Now listed for sale, the former home of the Washington Suburban Sanitary Commission could be renovated for apartments and condos or even used for office space. But almost any use would require a zoning change — and possibly a political fight.
The latest issue of the Hyattsville Life & Times has the details:
A new owner would be under no obligation to preserve the historic shell and may petition for demolition permits and a zoning change from R-55, detached single-family housing — which is what was on the site before 1939. Because WSSC is considered a government entity, it is not bound by zoning requirements. But unless the next owner is in the same category, the development will have to either abide by R-55 conditions or seek rezoning.
Here’s what that means in layman’s terms: The WSSC tore down a bunch of historic bungalows way back when to build its headquarters but never changed the zoning, so the building it left behind is basically not correct for its location.
That means there are a few possible endings here: 1) The city turns the building into a community center, as Mayor Marc Tartaro proposes. 2) A private developer tears down the building and puts up a bunch of smaller homes under the current zoning. 3) A developer rezones the land and converts the building into apartments or condos, plus maybe some other use. 4) A developer rezones the land, tears down the building and puts up new apartments or condos. 5) A fight over rezoning prevents redevelopment and the building stays empty.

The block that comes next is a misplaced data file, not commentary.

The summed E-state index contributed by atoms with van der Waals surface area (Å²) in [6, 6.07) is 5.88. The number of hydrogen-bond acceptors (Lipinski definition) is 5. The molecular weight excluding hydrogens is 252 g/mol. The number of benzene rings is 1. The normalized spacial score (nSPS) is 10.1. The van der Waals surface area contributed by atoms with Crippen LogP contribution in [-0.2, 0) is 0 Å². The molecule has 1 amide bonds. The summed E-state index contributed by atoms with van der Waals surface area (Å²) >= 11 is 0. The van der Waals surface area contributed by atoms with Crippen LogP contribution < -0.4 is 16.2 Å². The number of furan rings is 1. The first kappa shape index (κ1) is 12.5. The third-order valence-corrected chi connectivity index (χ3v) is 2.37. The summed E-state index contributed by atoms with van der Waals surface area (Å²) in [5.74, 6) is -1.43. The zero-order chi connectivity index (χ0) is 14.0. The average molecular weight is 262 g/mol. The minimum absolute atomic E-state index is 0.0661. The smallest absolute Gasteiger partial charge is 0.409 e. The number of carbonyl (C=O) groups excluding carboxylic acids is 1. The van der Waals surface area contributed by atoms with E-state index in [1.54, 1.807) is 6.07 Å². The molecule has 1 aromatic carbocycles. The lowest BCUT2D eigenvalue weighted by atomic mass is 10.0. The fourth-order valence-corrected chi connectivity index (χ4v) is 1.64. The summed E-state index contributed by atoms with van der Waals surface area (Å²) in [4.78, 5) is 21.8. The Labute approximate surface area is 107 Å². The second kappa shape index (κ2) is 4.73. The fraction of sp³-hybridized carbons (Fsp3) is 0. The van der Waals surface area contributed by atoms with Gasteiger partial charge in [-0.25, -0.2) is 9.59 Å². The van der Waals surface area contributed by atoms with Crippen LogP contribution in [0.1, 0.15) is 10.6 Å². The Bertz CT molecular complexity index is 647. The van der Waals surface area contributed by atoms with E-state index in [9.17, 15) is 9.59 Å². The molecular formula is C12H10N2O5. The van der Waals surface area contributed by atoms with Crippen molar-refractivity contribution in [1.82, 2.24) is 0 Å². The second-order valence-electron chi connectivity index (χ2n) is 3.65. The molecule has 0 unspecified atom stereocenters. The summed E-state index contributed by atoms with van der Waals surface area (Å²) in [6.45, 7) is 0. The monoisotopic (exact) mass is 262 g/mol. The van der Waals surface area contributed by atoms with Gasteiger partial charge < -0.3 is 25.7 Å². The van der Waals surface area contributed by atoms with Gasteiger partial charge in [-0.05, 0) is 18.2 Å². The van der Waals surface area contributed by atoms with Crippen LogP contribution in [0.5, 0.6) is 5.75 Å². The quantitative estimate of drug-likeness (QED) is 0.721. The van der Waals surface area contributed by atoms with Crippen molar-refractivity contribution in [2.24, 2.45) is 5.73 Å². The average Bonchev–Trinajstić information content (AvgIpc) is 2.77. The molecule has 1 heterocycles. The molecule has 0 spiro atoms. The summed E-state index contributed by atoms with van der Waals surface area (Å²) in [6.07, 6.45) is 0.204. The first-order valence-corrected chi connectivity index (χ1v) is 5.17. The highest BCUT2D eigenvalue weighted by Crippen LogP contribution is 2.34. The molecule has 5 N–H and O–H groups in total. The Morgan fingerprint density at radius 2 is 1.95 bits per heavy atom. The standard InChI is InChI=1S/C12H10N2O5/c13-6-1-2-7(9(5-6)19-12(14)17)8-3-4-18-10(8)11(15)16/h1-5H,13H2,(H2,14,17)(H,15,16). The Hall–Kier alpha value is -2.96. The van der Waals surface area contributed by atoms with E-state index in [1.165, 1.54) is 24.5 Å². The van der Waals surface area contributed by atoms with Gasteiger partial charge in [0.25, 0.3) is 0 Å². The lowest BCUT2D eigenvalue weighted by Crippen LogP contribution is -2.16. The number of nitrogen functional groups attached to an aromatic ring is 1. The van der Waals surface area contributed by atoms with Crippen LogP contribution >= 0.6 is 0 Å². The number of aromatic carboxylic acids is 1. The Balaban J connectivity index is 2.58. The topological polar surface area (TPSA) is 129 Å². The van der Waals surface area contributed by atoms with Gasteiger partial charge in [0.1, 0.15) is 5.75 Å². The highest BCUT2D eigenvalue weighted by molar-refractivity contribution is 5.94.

Each of these options has drawbacks. A taxpayer-funded community center would be a heavy lift politically. There may not be a private developer willing to take on this big of a project just to put up single-family homes. Preserving the building’s exterior is expensive and limits the number of developers who might be interested, while starting from scratch means losing some of the architectural integrity of the Historic District.
But really the worst option of all would be to leave the building empty for several more years. That runs the risk of further decay that would permanently rule out hope for preserving the exterior.